Tuesday, March 27, 2018

Bronwyn Reviews: For Two Thousand Years

For Two Thousand Years
by Mihail Sebastian
translated from the Romanian by Philip Ó Ceallaigh
Publisher: Other Press
Released: 2017

Reviewed by Bronwyn Mauldin

“Being persecuted is not just a physical trial. It is one that affects you intellectually. The reality of it slowly deforms you and attacks, above all, your sense of proportion.”

So says the anonymous narrator of the powerful novel For Two Thousand Years as he reflects on his time as a university student in 1920s Romania. But this book belies those words. Even as he and fellow Jewish students are assaulted daily, he seeks to understand himself, his attackers, and his own response to their anti-Semitism. The strength of this book is found in its clear-eyed reporting of conversations the narrator has with friends and colleagues – their candid brutality at times stunning – combined with his thoughtful reflection on what he hears and sees.

Originally published in Romanian in 1934, this novel by Mihail Sebastian has been available in French for some time. It has only now appeared in English in a translation by Philip Ó Ceallaigh, and it couldn’t be more timely. Then, as today, while the perpetrators get most of the attention, silent bystanders also get their due:

“If somebody set themselves up in the middle of the street to demand, let’s say, ‘Death to badgers,’ I think that would suffice to arouse some surprise among those passing by. Now that I think about it, the problem isn’t that three boys can stand at a street corner and cry ‘Death to the Yids.’ But that the cry goes unobserved and unopposed, like the tinkling of a bell on a tram.” 

The Nazis haven’t arrived in Romania yet, but anti-Semitism is on the march. Jewish students are attacked and beaten for having the temerity to attend their classes. Professors at best stand quietly by; at times they encourage the perpetrators. Each night the narrator returns to a dormitory where the victims compare wounds and try to imagine the future.

The novel follows this insightful young student into adulthood. The narrator changes his major to architecture, at the encouragement of a nationalist professor he idolizes. He becomes an architect and is hired by an eccentric American tycoon named Ralph Rice. He lives in Paris for a time, and eventually returns to Romania to work on Rice’s oil fields. The drilling kills the local plum trees, which are the heart of the peasant economy and culture. An entire village is moved to make way for oil production. Then the narrator takes on the design and building of a house for the professor he once loved, whose classes he used to be thrown out of by the professor’s young acolytes.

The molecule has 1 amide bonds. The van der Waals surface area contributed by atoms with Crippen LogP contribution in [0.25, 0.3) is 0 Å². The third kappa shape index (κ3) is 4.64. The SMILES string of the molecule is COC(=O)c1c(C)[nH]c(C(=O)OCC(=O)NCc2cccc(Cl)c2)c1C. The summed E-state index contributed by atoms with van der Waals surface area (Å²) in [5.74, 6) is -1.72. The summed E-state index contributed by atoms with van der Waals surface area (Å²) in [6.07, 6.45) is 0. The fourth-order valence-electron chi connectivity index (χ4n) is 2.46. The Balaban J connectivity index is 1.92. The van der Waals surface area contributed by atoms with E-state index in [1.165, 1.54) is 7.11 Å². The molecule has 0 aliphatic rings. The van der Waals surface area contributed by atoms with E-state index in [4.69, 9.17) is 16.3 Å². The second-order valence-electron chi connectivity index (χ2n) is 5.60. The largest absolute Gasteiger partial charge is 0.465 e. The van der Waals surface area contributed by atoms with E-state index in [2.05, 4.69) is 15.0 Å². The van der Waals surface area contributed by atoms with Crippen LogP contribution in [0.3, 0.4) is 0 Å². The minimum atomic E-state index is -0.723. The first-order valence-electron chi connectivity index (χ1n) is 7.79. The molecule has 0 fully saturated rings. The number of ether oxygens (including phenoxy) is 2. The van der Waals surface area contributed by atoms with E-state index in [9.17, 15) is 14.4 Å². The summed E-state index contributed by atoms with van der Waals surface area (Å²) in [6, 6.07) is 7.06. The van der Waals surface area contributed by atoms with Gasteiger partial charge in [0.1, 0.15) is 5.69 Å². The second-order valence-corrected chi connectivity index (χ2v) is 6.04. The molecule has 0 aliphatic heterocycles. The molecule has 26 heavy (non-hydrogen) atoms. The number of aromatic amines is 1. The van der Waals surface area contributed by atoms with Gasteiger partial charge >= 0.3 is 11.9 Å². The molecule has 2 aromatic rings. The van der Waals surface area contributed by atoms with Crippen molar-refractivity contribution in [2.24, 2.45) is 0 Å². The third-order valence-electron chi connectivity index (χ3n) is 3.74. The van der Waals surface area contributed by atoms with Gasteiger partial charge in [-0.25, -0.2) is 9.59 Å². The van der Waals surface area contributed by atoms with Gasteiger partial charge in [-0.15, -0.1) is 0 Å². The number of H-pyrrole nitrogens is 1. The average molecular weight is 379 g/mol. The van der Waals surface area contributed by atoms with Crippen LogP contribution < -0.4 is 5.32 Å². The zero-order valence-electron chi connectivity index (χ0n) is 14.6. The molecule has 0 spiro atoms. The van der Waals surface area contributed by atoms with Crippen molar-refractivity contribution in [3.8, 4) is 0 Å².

All this drama, though, is backdrop to the narrator’s deeper struggle not just to survive but to understand, and this is the beating heart of the novel that echoes through to today. As he moves through life, he meets with many anti-Semites. He attends their classes. He breaks bread with them, works side-by-side with them. He talks to other Jews with differing responses to the rising crisis. Most of the people he talks with – nationalists, anti-Semites, communists, Zionists, and oblivious foreigners – are types intended to represent a particular point of view. And yet, his conversations with them are fresh and engaging, as are his later reflection on them:

“Don’t allow yourself to indulge your suffering. There’s a great voluptuousness in persecution and feeling yourself wronged is probably one of the proudest of private pleasures…. Think how ridiculous we would be if we were alarmed at every shower of rain that soaked us.”

Mihail Sebastian is the pen name of Iosif Hechter, and this novel is thinly disguised autobiography. The other major work he is known for is the journal he kept from 1935 to 1944. When it was finally published in 1996, it was quickly recognized as an important chronicle of the rise of nazism in Europe. Sebastian’s humanistic observations of the catastrophe as it unfolded can help us understand his time and ours. Having survived the Holocaust, Sebastian was hit by a truck and killed while crossing a Bucharest street in 1945, on his way to give a lecture on Balzac. He was 37 years old. As the prescient young narrator says early in this book, making a failing of Sebastian’s great strength as a chronicler,

“Something tells me that we are unable to live any of life’s moments fully. Not one of them. That we eternally stand at a remove from what is happening. A little above or a little below things, but never at their heart… That the fires we lit to offer up our hearts smouldered out too soon.”


Bronwyn Mauldin writes fiction and poetry, and creates zines. She will be an Artist in Residence at Denali National Park and Preserve in summer 2018. More at bronwynmauldin.com.  

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